Americans fall for Aussie television ad

Member peter carstairs

It took just 30 seconds for Peter Carstairs to announce to 300 million people that he was a director of comedy.

The television commercial Ultrasound Peter directed for the Doritos competition Crash the Super Bowl, converted 100 million social media viewers, and, at best guess, nearly 200 million television watchers into fans.

Peter of all genres

Peter Carstairs has succeeded in most styles of film. From his first short, Gate, documentary Afterwards, feature film September, to the television series Nowhere Boys, Peter is no stranger to accolades for his work. He even graduated the Australian Film Television and Radio School in Sydney as Best Director, Best Drama Director, and clutching the Most Outstanding Documentary award.

'I worked in long form for 10 years – television and feature films – in Sydney. My first short film was comedy, but I've done little in that genre since,' Peter told Media Super.

Two years ago, he turned his considerable talents to advertising. More specifically, funny advertising.

'Advertising is a tough industry to break into. To get work, you need a kind of artistic calling card. The trick is avoiding being pigeon–holed as expert in something you have no real passion for.

'I was looking for a signature comedy project, when the Doritos competition fell into my lap,' he said.

Right place, right time

Peter was working on car commercials when he received an invitation to enter the Doritos Crash the Super Bowl competition.

'The Doritos competition is well–known in advertising circles, but it has only been since 2014 that directors outside of the US have been invited to enter. Already, Australian filmmakers have made their presence felt,' he said.

In the first year, Tom Noakes made the top five with Finger Cleaner, and last year Armand de Saint–Salvy's Manchild made the top 10.

Peter went to work. Knowing his experience was limited to longer form work, he enlisted help from two writers from Cummins and Partners, experts at this length project.

'We refined it down to a script that would work and everybody rolled up their sleeves knowing that they might never get paid. We told the cast, crew and production folks that they would be paid their normal fee if we made runner up, and double if we pulled off the $1million first prize,' he chuckled.

The greatest show in the USA

The Super Bowl is the USA's premiere sporting event. More Americans watch that game than any other sporting event – around 120 million view the live broadcast. This is a big deal for advertisers. In fact, the 100+ ads shown are subject to almost the same scrutiny as the football game.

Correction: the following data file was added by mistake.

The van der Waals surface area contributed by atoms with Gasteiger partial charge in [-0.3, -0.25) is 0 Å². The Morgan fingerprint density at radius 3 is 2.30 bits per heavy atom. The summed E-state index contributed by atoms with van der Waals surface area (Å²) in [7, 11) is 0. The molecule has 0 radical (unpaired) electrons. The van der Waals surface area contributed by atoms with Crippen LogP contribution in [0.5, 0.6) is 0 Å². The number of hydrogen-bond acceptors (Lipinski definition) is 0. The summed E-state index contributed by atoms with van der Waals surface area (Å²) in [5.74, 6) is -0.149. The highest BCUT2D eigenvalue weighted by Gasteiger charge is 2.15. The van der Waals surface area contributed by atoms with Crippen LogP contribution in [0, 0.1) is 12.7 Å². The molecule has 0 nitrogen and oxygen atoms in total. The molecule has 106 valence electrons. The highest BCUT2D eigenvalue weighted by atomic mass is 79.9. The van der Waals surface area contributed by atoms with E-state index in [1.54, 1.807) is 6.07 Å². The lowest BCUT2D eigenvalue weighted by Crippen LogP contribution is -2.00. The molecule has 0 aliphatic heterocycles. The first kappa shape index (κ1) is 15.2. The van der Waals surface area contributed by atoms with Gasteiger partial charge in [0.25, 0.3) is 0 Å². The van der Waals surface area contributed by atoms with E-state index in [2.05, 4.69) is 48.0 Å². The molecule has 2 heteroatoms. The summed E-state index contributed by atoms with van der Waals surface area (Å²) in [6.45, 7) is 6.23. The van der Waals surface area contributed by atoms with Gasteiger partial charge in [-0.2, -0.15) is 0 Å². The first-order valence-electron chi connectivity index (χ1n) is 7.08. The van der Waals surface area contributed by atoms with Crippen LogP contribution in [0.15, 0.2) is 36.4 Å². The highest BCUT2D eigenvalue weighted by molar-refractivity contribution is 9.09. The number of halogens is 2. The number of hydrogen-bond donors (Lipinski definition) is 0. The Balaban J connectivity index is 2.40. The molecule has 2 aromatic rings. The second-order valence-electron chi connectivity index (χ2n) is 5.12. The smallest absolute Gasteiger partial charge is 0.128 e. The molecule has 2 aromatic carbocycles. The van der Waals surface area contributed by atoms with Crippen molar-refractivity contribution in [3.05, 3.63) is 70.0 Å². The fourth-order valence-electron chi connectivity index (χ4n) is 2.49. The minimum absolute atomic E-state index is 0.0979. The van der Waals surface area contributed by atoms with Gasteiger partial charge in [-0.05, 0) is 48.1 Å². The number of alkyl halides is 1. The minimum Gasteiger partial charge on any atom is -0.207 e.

This year, Doritos whittled down the initial 4,500 entries to a less unwieldy list of 50. The winner would receive $1 million, the runners up, $100,000 each.

'We watched all 50 and felt that ours was pretty strong. We didn't know at that stage how many would make the final cut. When we heard it was only three, our confidence sagged a little bit.

'Then, just before Christmas, Doritos flew me to America to tell us we'd made it! I was sworn to secrecy until the launch date of 4 January though, so any celebrations had to wait,' he said.

Once the top three were announced, voting opened to the public for a month.

Everybody's watching

'Because this was the first time an Australian entry had made the top three, there was a huge amount of attention. It was very demanding. In fact, by the end of the voting period, we had enlarged our social media PR team from three to 12, just to cope with the attention we were getting,' he said.

Once Ultrasound was released on social media, it went spectacularly viral. By the time the voting period ended the ad had been viewed 45 million times.

More eyeballs, more accolades

Voting closed at the beginning of February and they flew back to San Francisco for the Super Bowl and the announcement of the winner.

'The week before Super Bowl, Ultrasound took off even more. By the night before the game it had 65 million social media views. Once the game was played it went further and by the end of June, there'd been just under 100 million views,' Peter said.

This doesn't take into account the many tens of millions of Americans and Canadians who are still enjoying the ad as it continues to air on evening TV.

While Ultrasound missed out on the big prize, Peter remains excited about their achievement.

'Our goal had been achieved. Our work doesn't come to life until there is an audience, and when you consider the number of folks who have seen our work, it was staggeringly successful,' he said.

But wait, there's more...

'The day after the game, the media picks over the ads shown at Super Bowl and discusses them at length. We were coming in as the most popular commercial that was played. People really dug it,' Peter said.

From this success, Peter earned a contract with American agent, industry giant William Morris Endeavour, and is being sent feature scripts to read.

'I'm in the game,' he said. 'That alone is a considerable achievement.'

Peter is currently working with Sydney-based production company, Scoundrel.

'It's all good. I'm taking meetings in America. I'm busy, and I'm always ready to direct something funny. Anytime,' he laughed.

Have a look at Ultrasound and a folio of Peter's work at